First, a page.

Bodybuilders pump it, but do they get enough of it?

According to a recent study, more athletes have lower blood iron levels than sedentary folk.

The trace element iron plays key roles in a number of cellular processes including DNA synthesis, oxygen transportation, and energy production/distribution within the electron transport system. As you can imagine, cell regeneration, oxygen transport and energy production are vital to peak performance and achieving optimum results from training. Therefore iron is a critical nutrient for both male and female athletes.

Athletes and other active people are supposed to be “health conscious” and eat better than the norm. However, this study reported up to 35% of people who exercise regularly, have low iron stores, compared to just 8% of the general population.

The reason for this deficiency is multi-faceted. Firstly, exercise damages cells, including blood cells that carry the very limited supply of iron around our body. Secondly, supplementation with this mineral is tricky – the body does not have a mechanism by which to excrete excess iron, repeated high doses can cause rather serious adverse effects. In fact, it can be fatal.

Yes, you can poison yourself by swallowing too much iron. Therefore, mega-dosing (as is the mindset of most bodybuilders) isn’t a good solution when it comes to iron supplementation.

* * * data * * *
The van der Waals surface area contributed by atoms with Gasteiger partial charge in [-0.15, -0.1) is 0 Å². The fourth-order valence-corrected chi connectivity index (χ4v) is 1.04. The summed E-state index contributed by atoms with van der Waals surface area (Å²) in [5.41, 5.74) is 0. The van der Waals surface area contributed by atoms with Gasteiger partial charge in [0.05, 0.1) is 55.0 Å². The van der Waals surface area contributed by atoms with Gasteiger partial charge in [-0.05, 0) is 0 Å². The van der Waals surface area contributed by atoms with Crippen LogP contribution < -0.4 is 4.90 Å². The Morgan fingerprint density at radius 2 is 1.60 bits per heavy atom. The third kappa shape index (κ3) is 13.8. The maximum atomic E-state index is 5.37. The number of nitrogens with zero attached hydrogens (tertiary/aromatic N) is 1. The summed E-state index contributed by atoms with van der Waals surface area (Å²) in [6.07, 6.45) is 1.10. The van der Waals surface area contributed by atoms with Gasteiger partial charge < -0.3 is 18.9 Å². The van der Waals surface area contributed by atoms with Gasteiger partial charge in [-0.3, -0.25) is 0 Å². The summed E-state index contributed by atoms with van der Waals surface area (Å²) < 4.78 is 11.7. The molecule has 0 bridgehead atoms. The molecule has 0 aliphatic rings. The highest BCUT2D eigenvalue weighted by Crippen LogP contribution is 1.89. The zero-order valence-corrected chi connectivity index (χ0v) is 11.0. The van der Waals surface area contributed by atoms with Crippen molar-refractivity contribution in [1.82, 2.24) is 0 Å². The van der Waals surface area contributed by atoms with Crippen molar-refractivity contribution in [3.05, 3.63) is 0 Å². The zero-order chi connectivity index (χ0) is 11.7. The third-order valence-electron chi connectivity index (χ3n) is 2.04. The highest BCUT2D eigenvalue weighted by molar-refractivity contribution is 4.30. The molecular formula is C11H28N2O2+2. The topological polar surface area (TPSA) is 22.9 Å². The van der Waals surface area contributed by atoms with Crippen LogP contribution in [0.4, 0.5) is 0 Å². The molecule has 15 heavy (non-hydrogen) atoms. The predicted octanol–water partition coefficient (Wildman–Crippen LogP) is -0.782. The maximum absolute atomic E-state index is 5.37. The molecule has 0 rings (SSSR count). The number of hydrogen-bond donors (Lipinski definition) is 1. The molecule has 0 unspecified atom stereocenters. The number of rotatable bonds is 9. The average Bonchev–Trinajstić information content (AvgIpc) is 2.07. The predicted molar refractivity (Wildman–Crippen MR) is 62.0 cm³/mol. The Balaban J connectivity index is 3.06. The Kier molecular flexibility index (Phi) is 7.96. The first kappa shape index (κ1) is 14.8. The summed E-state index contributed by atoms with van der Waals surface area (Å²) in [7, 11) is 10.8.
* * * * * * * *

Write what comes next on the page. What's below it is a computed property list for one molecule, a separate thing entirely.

See Also:
6 Nutrients That Speed Fat-Loss and Why You Should Get Them in Your Diet

Below are some interesting facts that will help you ensure your needs for this trace element are met safely and effectively.

Meat and fish contain heme iron which is the best form for maintaining blood stores. Plants and vegetables contain non-heme iron. And the absorption of non-heme iron often depends on the food balance in meals.

Vitamins - Best Multi Vitamin - MultiPro 32X - The Serious Athlete's Multi-VitaminVitamin-C rich foods will enhance absorption of iron. So a small glass of orange juice with a steak or fish meal will help your body absorb the iron it needs. Foods containing riboflavin (vitamin B2) may help enhance the response of hemoglobin to iron. Most flesh foods contain B2. Broccoli and legumes are rich plant sources.

Vegetarians who exclude all animal products from their diet may need almost twice as much dietary iron each day as non-vegetarians because of the lower intestinal absorption of non-heme iron in plant foods.

The most precise way to safe-guide your limited iron stores is to take a ultra-high quality multi-mineral complex. Normal gastric acid secretion is necessary to help absorb iron. That’s why I recommend taking MultiPro 32x with the morning and evening meal.

Source: NSCA performance training journal 2009.

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Ironing Out the Facts

by Paul Cribb Ph.D. CSCS. time to read: 2 min